Quoting tossed:


Quoting LindaClement:

It can be ... depends on the kinds of spicy foods.

Lots of spicy foods also happen to be extremely high in fat --much of the commercially-available Mexican, for example. Not a lot of the SE Asian super-hot food is high in fat, and the burn itself will have nothing to do with reflux.

Peppermint oil (in fresh leaves or candies) is a more likely culprit than 'spice' as a general statement --because 'spice' includes a lot of foods that have been shown to settle stomachs and lower acid production. And peppermint (and a few other herbs) are natural anaesthetics which numb the haitus valve --making things a whole lot worse.

Hiccoughs are not 'severe' by virtue of being 'often.'

Quoting tossed:

From personal experience...if I eat spicy food, my reflux will be 10 x worse. Also, reflux is diagnosed by a barium x ray or a ph probe...an endoscope is done AFTER the other tests are performed to see if there are additional issues involved.  Severe hiccups can be related to reflux and a hiatal hernia. 

Quoting LindaClement:

Spice has (contrary to a hundred and fifty years of belief-based advice) nothing at all to do with acid reflux (which is probably what your ped will 'diagnose' and prescribe a powerful drug to 'treat' without bothering to do the necessary biopsy to see if it's necessary).

Lots of kids spit up a lot, and hiccoughs are normal in young babies. It probably has nothing at all to do with your diet.




I have lived with reflux for over 40 years and have a son with severe reflux who has had to have 2 major surgeries as a result and who will still have to be on medication for the rest of his life. Let's just say that your comments have not been born out by a lifetime of living with the condition. This is a link to a good article on breastfed infants with reflux http://www.breastfeeding-problems.com/acid-reflux-in-babies.html


Considering that many in India lack advanced (or even basic) healthcare, the stats would be irrelevant. I had a roommate who was from Pakistan and my sons have an entire section of the family that is Pakistani, so I am very aware of their cooking methods and ingredients. I will stick with the advice and information we have been given by our GIs and pedi GIs, one of whom is among 2 doctors certified in TX to deal with the level of reflux and motility issues my son faces. When I say severe reflux, I am talking about full reflux 30% of the time lasting for up to 45 minutes an episode even after his first nissen fundoplication. We have tried various medications, diet changes, physical changes, and surgeries. As a result of his lifetime of medical issues, my son is pursuing a career as a doctor. He is close to completing the first degree on his journey. As she has planned, the op should seek the advice of her doctor and, if deemed appropriate, see the appropriate pediatric specialist. My experience was that specialists associated with a major pediatric hospital are best. Have a good day.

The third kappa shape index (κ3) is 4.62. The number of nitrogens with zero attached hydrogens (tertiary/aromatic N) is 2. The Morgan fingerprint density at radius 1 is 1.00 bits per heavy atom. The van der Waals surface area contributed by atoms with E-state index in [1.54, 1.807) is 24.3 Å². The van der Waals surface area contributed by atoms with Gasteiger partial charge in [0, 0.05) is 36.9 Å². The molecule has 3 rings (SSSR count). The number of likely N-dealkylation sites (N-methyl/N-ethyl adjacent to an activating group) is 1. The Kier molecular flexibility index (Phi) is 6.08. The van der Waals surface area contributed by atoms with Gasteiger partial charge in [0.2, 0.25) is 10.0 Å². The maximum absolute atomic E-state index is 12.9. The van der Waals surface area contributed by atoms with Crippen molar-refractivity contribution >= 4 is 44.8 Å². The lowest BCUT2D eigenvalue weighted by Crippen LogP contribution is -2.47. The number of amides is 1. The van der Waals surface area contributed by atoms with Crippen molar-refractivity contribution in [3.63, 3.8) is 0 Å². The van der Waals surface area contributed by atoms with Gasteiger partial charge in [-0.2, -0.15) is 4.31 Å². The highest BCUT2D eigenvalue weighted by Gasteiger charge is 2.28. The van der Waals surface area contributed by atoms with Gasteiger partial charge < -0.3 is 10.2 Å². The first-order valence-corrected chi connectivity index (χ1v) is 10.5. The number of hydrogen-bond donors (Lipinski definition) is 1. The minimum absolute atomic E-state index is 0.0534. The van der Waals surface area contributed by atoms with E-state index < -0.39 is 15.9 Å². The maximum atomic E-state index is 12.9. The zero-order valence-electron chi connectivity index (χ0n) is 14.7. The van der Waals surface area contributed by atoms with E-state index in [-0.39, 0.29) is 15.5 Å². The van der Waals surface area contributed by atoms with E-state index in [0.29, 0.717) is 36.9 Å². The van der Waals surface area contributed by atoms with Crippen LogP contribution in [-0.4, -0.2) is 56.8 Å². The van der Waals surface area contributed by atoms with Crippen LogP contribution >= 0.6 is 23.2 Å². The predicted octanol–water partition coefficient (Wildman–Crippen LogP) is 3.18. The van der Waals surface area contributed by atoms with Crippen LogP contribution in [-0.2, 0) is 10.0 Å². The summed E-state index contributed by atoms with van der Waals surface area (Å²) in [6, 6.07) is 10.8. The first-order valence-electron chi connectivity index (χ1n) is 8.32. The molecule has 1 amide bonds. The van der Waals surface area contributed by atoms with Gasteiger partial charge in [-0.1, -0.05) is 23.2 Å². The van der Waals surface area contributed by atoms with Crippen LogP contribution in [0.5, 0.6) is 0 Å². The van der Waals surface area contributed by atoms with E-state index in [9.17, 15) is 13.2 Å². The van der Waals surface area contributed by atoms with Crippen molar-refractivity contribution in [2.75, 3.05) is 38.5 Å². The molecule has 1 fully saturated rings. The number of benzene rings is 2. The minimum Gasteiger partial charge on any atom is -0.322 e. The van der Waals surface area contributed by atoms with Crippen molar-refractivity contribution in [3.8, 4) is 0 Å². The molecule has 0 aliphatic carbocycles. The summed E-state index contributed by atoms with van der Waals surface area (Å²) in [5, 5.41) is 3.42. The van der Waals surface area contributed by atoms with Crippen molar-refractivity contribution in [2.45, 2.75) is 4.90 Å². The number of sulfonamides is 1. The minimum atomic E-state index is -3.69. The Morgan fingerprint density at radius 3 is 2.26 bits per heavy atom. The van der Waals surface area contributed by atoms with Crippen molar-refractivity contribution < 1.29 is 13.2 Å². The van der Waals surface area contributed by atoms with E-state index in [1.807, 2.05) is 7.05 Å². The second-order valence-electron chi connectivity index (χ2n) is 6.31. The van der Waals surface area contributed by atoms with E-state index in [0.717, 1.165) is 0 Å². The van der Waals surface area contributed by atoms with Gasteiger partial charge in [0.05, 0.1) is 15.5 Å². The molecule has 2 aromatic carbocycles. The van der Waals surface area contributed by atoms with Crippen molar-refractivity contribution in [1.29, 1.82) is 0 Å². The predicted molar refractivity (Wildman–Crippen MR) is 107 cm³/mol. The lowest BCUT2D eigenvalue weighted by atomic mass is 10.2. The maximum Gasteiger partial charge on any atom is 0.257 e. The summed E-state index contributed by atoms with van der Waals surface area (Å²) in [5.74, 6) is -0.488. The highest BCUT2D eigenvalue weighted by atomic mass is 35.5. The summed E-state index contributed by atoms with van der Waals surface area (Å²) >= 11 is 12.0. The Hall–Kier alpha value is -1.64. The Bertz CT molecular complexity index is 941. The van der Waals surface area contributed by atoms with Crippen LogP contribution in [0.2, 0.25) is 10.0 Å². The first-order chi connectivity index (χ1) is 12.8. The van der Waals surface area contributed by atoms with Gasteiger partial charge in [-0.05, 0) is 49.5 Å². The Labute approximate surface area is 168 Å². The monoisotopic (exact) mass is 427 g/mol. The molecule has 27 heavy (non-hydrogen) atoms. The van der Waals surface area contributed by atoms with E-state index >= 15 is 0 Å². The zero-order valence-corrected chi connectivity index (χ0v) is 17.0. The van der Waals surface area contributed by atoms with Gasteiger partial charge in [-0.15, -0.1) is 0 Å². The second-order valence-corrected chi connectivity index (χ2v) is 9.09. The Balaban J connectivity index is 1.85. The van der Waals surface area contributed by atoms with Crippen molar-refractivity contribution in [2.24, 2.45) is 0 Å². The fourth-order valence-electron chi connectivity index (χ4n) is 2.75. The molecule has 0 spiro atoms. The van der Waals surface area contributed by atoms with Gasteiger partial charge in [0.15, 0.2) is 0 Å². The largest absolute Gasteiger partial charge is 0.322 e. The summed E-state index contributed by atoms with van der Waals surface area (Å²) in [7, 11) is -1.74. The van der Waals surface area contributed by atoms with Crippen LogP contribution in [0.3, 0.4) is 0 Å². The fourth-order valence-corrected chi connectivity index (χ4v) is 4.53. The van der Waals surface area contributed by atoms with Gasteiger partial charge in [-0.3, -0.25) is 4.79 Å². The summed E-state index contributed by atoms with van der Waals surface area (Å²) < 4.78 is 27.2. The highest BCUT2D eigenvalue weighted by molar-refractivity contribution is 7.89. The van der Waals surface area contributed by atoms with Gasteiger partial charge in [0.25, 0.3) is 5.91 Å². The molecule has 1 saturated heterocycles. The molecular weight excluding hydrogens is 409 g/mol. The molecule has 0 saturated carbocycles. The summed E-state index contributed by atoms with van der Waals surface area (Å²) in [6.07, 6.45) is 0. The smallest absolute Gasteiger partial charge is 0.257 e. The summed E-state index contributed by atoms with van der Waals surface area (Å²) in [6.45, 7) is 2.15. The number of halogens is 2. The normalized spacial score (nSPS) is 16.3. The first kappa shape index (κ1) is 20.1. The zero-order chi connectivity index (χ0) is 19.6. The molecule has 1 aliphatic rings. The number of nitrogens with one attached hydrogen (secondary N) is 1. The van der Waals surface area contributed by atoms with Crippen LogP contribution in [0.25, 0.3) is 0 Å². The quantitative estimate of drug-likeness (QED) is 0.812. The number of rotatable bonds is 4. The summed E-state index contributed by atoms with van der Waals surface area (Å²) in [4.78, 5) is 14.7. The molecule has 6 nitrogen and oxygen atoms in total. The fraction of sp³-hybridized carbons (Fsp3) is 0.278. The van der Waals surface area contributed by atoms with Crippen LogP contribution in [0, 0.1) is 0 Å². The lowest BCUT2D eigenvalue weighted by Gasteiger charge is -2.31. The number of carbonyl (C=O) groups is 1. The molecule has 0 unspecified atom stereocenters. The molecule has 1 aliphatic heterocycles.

clp0930
by on Jan. 14, 2013 at 5:19 PM
1 mom liked this


Quoting tossed:


Quoting LindaClement:

I don't suppose it's worth mentioning the stats of people in, say, India?

Part of the problem is what people mean when they say 'spice' and what 'spice' actually comprises.

Cinnamon affects the gastric system in very, very different ways than ginger, cardamom, cumin, cayenne and black pepper.

Quoting tossed:


Quoting LindaClement:

It can be ... depends on the kinds of spicy foods.

Lots of spicy foods also happen to be extremely high in fat --much of the commercially-available Mexican, for example. Not a lot of the SE Asian super-hot food is high in fat, and the burn itself will have nothing to do with reflux.

Peppermint oil (in fresh leaves or candies) is a more likely culprit than 'spice' as a general statement --because 'spice' includes a lot of foods that have been shown to settle stomachs and lower acid production. And peppermint (and a few other herbs) are natural anaesthetics which numb the haitus valve --making things a whole lot worse.

Hiccoughs are not 'severe' by virtue of being 'often.'

Quoting tossed:

From personal experience...if I eat spicy food, my reflux will be 10 x worse. Also, reflux is diagnosed by a barium x ray or a ph probe...an endoscope is done AFTER the other tests are performed to see if there are additional issues involved.  Severe hiccups can be related to reflux and a hiatal hernia. 

Quoting LindaClement:

Spice has (contrary to a hundred and fifty years of belief-based advice) nothing at all to do with acid reflux (which is probably what your ped will 'diagnose' and prescribe a powerful drug to 'treat' without bothering to do the necessary biopsy to see if it's necessary).

Lots of kids spit up a lot, and hiccoughs are normal in young babies. It probably has nothing at all to do with your diet.




I have lived with reflux for over 40 years and have a son with severe reflux who has had to have 2 major surgeries as a result and who will still have to be on medication for the rest of his life. Let's just say that your comments have not been born out by a lifetime of living with the condition. This is a link to a good article on breastfed infants with reflux http://www.breastfeeding-problems.com/acid-reflux-in-babies.html